Asynchronous Map

There are cases where you need to asynchronously fetch data in response to the value of an Observable changing without exiting the Observable domain. We can achieve this in an elegant way using a combination of map() and inner().

In the below example, we map over each item (just one in this case) of our input Observable, returning an Observable which will be updated to contain our fetched data when it becomes available. This will result in an Observable of an Observable of our future data – almost what we want. We therefore use inner() to "unwrap" the inner Observable in place of the outer one, and voila! We end up with an Observable that will be updated with our asynchronously fetched data whenever the input changes.

var inputUrl = Observable("https://example.com/");

var output = inputUrl.map(function(url) {
    var resultObservable = Observable("Placeholder value");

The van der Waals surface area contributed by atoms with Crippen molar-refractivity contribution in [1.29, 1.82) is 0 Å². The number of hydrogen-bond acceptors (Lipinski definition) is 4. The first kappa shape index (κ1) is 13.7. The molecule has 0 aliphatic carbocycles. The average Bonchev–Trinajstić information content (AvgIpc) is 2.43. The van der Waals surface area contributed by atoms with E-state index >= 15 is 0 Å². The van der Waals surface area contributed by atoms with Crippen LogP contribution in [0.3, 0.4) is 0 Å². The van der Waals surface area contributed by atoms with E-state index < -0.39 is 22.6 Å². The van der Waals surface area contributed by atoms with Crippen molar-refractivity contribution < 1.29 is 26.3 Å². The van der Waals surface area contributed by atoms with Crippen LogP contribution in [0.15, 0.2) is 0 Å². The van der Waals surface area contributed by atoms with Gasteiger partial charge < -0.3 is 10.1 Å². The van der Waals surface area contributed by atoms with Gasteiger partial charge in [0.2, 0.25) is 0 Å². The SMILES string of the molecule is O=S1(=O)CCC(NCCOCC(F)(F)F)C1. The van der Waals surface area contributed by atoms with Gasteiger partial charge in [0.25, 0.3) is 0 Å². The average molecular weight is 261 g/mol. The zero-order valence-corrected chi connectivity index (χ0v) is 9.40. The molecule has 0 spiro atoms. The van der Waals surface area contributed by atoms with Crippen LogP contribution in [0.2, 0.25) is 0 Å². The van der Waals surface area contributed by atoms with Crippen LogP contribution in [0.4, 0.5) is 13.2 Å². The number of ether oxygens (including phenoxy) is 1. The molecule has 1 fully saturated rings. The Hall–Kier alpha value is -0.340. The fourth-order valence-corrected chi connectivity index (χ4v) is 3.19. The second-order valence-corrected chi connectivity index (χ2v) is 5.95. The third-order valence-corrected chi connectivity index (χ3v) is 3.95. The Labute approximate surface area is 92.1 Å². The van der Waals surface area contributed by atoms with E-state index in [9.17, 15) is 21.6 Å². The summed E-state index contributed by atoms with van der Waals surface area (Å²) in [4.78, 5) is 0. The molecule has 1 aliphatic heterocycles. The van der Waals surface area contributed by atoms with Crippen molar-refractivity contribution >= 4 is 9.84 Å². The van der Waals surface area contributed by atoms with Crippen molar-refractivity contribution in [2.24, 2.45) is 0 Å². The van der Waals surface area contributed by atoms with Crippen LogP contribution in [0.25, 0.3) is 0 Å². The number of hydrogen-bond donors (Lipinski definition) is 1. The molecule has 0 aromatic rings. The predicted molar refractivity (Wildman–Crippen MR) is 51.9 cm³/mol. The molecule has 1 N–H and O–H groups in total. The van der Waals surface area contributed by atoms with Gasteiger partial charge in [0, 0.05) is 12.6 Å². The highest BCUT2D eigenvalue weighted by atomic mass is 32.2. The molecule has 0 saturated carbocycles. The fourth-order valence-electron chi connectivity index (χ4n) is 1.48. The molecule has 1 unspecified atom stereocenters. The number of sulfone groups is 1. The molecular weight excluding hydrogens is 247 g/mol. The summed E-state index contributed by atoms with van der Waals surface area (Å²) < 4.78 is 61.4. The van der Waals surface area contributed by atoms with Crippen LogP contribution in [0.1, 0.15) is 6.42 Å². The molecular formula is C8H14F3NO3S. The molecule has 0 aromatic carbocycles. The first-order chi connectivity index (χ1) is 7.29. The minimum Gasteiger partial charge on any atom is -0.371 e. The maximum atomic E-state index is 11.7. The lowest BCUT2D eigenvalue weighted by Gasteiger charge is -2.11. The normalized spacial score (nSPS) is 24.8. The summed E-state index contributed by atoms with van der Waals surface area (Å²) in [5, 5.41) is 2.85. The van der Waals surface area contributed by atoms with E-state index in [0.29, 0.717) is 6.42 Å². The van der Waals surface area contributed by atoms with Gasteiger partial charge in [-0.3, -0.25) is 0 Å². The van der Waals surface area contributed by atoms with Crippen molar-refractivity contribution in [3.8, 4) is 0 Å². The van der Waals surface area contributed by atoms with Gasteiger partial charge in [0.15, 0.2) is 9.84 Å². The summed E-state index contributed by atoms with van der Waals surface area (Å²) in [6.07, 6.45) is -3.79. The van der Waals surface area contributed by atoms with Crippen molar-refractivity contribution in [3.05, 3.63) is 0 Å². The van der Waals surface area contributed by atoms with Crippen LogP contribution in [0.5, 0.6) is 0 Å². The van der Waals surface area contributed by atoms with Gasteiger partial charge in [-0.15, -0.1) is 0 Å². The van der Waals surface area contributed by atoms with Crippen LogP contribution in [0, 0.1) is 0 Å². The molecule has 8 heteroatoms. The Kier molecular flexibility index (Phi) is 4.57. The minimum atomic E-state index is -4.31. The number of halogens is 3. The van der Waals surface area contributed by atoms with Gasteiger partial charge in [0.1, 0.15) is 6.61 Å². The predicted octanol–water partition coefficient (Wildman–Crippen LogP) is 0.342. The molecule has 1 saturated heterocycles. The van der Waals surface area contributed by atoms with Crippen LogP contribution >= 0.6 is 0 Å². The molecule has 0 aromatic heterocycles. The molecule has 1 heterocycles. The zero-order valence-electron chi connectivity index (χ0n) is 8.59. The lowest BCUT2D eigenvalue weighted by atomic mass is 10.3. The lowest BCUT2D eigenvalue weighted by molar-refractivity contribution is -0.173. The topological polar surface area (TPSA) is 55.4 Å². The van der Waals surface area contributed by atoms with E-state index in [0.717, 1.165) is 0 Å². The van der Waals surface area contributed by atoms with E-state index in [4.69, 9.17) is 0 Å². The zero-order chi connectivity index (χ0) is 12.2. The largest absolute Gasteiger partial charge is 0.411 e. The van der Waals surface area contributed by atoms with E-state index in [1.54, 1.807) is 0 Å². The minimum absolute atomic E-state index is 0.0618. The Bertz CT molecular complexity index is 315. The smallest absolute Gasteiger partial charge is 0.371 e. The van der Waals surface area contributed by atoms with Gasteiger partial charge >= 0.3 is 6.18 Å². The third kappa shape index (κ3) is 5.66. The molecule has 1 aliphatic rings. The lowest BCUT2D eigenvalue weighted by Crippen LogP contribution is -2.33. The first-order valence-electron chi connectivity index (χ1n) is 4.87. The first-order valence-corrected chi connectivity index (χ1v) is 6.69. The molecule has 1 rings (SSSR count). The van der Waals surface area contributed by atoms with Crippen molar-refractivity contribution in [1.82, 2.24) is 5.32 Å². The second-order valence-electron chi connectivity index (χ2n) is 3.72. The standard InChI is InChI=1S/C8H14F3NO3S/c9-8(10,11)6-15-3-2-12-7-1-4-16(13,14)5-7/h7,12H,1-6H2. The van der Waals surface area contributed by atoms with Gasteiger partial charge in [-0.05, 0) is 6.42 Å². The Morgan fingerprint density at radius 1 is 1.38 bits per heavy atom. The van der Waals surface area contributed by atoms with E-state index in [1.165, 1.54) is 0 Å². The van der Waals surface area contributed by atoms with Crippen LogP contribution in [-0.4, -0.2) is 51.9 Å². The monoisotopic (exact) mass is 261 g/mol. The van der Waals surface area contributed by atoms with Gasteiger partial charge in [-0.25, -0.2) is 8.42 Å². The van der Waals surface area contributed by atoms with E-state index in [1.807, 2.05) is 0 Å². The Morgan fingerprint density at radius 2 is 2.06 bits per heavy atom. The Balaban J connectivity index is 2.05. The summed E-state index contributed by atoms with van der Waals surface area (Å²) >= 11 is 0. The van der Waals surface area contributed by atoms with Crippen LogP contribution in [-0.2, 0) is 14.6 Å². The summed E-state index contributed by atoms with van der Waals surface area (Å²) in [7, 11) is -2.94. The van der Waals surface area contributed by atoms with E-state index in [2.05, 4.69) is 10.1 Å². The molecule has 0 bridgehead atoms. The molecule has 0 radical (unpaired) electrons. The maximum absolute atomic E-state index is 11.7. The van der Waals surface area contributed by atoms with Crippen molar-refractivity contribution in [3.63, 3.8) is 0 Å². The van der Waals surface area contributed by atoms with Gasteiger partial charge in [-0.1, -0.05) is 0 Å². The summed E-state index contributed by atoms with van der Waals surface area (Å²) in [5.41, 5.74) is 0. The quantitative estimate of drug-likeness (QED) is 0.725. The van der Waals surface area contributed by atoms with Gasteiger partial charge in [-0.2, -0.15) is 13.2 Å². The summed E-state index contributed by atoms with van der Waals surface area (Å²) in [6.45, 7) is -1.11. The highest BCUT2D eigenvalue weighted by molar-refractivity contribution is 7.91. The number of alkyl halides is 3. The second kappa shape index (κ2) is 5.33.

fetch(url)
        .then(function(response) { return response.text(); })
        .then(function(result) {
            resultObservable.value = result;
        });

    return resultObservable;
}).inner();

Using Observables to define view-models

Since the Observable API easily lets us do complex transformations on our data, it is a great way to define view-models. A view-model is a mapping from our original data-model, to one that is more suitable to be displayed on a particular screen. This lets us view the same data in many different ways, without having to store it differently.

Observable condition

In order to filter a list based on an observable condition you use a combination of .flatMap and .where.

var items = conditionObservable.flatMap(function(v) {
    return itemsObservable.where(function(x) { return v != x; });
});